Elton John tells Interview magazine that the U.S. government is using “bullying tactics” to prevent anti-war music from being heard, and that performers are so scared that they are just letting it happen. “There’s an atmosphere of fear in America right now and that is deadly,” John explained, according to the New York Daily News, noting, “Everyone is too career-conscious. They’re all too scared… things have changed.”
The British pianist pointed out that supporters of the war in Iraq-such as country star Toby Keith-are given free reign, while the Dixie Chicks faced a huge backlash after singer Natalie Maines made an anti-Bush comment to a London audience last year. “They were treated like they were being un-American, when in fact they have every right to say whatever they want about him because he’s freely elected, and therefore accountable,” John said. He added that in the 1960s, artists took pride in using their freedom of expression. “People like Bob Dylan, Nina Simone, the Beatles and Pete Seeger were constantly writing and talking about what was going on. That’s not happening now.”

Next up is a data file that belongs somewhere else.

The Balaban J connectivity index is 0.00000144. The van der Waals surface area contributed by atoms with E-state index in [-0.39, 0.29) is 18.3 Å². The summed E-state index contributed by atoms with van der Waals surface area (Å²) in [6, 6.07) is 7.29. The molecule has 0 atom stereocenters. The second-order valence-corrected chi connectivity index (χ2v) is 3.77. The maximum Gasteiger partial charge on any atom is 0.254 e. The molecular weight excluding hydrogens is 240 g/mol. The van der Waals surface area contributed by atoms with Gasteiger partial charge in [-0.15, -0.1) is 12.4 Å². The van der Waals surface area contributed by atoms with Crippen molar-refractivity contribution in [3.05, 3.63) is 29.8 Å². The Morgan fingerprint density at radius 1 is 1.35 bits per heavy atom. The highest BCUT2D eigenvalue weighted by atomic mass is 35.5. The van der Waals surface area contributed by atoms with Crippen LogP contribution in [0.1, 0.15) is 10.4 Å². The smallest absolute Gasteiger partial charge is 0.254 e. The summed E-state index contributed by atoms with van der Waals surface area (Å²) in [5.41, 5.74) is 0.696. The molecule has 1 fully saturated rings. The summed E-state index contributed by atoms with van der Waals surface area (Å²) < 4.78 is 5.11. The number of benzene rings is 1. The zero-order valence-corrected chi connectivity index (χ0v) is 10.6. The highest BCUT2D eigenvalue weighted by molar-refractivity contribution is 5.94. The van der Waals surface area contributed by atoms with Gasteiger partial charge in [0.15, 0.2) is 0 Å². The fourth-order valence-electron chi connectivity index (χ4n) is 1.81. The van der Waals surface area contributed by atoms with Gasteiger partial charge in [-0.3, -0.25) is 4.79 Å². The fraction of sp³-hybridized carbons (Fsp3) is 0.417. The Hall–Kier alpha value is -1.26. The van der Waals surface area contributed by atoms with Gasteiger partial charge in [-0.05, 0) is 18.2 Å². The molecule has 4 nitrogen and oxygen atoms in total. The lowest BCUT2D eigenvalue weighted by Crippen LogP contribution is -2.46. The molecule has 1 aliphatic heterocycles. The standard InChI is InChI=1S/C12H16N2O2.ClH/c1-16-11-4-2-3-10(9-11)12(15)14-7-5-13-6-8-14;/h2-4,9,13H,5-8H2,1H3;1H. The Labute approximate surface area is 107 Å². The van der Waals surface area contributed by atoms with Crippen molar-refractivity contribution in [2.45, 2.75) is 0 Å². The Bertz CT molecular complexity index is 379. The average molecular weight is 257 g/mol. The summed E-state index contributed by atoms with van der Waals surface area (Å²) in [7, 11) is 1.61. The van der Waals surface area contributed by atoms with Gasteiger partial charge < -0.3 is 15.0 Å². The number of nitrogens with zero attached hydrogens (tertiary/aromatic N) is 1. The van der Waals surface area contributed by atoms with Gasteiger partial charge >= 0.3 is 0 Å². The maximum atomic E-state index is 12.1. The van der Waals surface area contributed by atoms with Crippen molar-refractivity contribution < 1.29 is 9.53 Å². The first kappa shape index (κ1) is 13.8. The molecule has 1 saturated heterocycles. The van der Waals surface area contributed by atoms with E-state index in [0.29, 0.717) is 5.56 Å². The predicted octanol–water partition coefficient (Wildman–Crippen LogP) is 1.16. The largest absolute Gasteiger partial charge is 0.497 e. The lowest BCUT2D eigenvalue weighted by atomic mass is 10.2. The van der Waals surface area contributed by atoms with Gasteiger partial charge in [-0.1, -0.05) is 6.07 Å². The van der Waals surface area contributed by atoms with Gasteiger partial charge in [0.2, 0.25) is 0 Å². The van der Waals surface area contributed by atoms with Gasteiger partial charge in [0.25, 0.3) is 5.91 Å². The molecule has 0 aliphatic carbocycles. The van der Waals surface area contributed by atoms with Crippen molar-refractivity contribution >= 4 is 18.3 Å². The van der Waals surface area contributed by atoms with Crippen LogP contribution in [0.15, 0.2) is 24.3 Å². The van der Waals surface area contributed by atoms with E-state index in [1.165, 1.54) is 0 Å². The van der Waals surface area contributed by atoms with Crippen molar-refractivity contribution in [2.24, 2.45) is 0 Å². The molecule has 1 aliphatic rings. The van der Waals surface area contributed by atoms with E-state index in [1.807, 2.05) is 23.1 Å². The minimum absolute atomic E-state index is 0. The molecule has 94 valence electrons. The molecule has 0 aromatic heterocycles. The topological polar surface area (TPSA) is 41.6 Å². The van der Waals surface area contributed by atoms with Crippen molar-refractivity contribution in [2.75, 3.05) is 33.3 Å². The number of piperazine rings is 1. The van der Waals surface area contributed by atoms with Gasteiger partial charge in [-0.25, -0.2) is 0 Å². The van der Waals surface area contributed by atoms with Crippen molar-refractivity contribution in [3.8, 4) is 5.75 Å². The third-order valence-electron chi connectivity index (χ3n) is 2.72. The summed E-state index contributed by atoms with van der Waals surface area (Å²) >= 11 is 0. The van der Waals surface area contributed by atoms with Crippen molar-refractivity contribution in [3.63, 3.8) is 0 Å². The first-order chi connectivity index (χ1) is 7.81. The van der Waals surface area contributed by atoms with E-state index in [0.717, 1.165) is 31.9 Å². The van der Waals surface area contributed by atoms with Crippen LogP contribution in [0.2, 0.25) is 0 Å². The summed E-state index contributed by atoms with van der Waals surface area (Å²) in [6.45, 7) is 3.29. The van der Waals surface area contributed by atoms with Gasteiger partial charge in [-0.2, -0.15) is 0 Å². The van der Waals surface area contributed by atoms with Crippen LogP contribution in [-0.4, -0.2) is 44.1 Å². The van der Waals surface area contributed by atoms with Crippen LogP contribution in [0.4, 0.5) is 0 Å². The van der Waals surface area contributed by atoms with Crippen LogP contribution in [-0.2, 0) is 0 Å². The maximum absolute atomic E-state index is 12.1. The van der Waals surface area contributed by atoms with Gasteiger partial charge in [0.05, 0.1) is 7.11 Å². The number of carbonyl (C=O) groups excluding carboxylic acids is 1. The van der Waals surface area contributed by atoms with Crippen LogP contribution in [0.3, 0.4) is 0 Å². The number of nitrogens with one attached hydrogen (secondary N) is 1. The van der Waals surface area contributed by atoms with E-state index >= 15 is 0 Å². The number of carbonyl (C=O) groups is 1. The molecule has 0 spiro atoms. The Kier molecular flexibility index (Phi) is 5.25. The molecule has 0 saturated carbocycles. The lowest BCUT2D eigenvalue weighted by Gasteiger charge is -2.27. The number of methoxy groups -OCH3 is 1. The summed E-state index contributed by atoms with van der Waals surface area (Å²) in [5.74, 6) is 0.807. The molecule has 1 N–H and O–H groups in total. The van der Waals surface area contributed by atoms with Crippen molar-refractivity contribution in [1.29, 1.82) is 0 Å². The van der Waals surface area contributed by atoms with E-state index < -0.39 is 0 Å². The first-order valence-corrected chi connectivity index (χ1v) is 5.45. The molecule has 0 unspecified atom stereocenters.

John just wrapped up his five-night stand at Radio City Music Hall in New York City last night (Sunday, July 18).
The 57-year-old pianist and his band performed with a full symphony orchestra and choir made up of students from both the Juilliard School in New York City and the Royal Academy Of Music in London.